If you can only send one picture, try to ensure it includes as much as possible of the following:
- Scale – place a knife, coin, hand etc in the picture
- Cap from above
- Cap from below – this may require picking a mushroom and placing it upside down beside growing specimens.
- Cross-section if possible
- Focus – please do your best to make sure the picture is reasonably well defined.
Here are some examples of useful ID pictures:
5. Habitat and location
The more information you can include, the better. The specific habitat in which the mystery species is growing can be an important clue to its identity. In the case of many mushrooms the host or partner organism (often a specific species of tree) is essential for accurate identification. Remember that a tree’s roots reach as far out from its trunk below ground as its branches do above ground. General habitat is also important – was the plant/mushroom growing coastally? On flooded ground? On bare soil? Geographic location can also help to eliminate certain species – eg. Scots Lovage doesn’t grow in S England, Alexanders don’t grow in Scotland etc.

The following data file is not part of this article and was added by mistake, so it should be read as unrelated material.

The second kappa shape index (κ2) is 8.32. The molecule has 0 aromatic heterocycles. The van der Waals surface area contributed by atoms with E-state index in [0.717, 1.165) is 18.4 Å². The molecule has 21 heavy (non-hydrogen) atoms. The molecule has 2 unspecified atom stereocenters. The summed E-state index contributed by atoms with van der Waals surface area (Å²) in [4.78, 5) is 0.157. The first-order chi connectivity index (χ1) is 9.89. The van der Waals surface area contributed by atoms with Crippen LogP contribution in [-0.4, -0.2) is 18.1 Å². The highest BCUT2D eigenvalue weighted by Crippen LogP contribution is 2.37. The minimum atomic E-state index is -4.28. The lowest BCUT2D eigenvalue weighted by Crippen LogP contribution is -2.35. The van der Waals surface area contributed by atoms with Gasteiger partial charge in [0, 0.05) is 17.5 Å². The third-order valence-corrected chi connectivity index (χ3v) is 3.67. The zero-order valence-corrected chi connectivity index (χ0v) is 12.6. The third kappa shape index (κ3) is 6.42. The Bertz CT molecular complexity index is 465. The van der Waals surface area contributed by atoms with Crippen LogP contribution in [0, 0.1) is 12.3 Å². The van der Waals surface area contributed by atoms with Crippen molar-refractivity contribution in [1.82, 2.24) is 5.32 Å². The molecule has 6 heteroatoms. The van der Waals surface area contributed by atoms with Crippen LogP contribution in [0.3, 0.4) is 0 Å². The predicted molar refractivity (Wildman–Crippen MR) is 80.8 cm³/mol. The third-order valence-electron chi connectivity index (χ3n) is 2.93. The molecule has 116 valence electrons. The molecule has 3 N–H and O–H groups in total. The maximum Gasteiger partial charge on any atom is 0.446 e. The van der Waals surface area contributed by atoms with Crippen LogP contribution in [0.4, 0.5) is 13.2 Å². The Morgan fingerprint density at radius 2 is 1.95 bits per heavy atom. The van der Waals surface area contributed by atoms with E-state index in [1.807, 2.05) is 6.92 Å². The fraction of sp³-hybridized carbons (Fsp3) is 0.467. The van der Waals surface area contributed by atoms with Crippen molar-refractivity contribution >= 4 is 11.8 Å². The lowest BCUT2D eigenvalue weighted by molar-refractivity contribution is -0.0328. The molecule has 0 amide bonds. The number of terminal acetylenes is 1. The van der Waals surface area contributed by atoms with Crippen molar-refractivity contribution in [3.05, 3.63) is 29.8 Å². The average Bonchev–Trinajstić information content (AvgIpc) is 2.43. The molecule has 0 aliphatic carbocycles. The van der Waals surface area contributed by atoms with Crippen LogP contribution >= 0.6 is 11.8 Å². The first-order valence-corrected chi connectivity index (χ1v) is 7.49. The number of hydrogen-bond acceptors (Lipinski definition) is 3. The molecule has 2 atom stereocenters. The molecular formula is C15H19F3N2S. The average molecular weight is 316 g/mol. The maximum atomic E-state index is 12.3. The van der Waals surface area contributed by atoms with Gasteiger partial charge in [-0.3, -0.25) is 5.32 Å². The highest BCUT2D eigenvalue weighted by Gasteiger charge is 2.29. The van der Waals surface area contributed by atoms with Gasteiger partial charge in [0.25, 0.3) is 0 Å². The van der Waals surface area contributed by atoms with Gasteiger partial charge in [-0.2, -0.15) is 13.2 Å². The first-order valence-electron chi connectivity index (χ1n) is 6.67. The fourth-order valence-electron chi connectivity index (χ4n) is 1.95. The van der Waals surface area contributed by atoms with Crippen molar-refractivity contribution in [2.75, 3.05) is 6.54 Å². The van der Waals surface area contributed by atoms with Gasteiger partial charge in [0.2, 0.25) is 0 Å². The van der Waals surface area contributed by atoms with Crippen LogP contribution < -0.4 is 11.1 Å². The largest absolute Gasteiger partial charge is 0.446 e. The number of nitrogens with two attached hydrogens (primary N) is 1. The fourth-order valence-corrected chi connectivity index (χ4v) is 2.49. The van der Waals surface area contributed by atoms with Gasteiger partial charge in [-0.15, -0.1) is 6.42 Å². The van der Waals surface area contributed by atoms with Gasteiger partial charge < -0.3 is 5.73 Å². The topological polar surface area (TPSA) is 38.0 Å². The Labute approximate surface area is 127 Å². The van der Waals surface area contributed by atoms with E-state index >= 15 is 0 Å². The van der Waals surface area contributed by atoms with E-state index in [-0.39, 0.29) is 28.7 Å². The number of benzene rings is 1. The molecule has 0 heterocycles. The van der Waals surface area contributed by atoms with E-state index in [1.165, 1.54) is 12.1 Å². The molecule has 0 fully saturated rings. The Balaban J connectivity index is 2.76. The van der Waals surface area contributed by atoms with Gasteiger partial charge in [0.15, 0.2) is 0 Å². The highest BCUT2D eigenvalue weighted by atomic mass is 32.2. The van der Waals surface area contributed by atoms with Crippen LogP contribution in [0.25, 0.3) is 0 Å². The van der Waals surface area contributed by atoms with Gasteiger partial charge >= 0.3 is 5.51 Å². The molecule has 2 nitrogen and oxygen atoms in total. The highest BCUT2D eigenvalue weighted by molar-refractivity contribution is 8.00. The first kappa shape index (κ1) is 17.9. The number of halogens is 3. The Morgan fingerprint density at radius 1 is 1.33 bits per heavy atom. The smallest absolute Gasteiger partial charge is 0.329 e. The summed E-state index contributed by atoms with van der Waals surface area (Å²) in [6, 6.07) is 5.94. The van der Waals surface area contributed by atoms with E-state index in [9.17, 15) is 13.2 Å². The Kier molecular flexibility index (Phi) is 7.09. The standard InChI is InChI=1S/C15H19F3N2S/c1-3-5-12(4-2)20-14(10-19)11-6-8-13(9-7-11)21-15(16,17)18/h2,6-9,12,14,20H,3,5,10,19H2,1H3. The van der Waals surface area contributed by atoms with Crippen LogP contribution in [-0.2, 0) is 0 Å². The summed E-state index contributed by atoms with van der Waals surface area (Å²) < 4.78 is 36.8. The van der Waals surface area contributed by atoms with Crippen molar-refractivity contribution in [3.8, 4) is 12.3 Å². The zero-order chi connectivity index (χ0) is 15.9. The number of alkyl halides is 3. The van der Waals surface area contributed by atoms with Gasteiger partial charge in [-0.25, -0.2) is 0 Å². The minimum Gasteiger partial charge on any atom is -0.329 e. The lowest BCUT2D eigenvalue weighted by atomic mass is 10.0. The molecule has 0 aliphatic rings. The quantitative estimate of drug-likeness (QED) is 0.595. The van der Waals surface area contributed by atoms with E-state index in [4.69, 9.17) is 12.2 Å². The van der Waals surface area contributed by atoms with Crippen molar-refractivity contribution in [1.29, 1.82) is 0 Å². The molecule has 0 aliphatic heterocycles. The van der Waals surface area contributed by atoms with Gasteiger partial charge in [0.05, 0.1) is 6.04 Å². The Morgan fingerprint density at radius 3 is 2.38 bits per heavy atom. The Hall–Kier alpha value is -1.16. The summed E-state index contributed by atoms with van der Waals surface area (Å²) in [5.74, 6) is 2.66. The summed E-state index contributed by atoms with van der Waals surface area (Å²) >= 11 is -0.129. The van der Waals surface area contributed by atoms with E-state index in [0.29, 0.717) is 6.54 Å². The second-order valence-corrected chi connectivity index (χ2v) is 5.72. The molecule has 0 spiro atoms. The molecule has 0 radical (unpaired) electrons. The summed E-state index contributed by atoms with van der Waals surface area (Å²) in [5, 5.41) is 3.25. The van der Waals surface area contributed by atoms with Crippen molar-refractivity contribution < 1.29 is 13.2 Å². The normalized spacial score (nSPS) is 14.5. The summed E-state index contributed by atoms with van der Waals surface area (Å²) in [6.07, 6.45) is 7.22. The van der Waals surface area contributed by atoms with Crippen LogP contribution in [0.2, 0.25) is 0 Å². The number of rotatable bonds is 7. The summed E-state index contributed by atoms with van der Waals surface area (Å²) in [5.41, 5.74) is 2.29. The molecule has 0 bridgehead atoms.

It is not my intention here to dissuade anyone from asking for help with plant or mushroom identification. I hope only to help people frame their requests in a more useful way – for them and me!
Here are some examples of good ID help pictures and accompanying requests (all in under 150 characters!):
These turned out to be blushing bracket (probably!), cortinarius bolaris (poisonous!), and greater cuckoo flower (now one of my favourite salad greens!). All these were pictures I took myself and puzzled over before asking for help!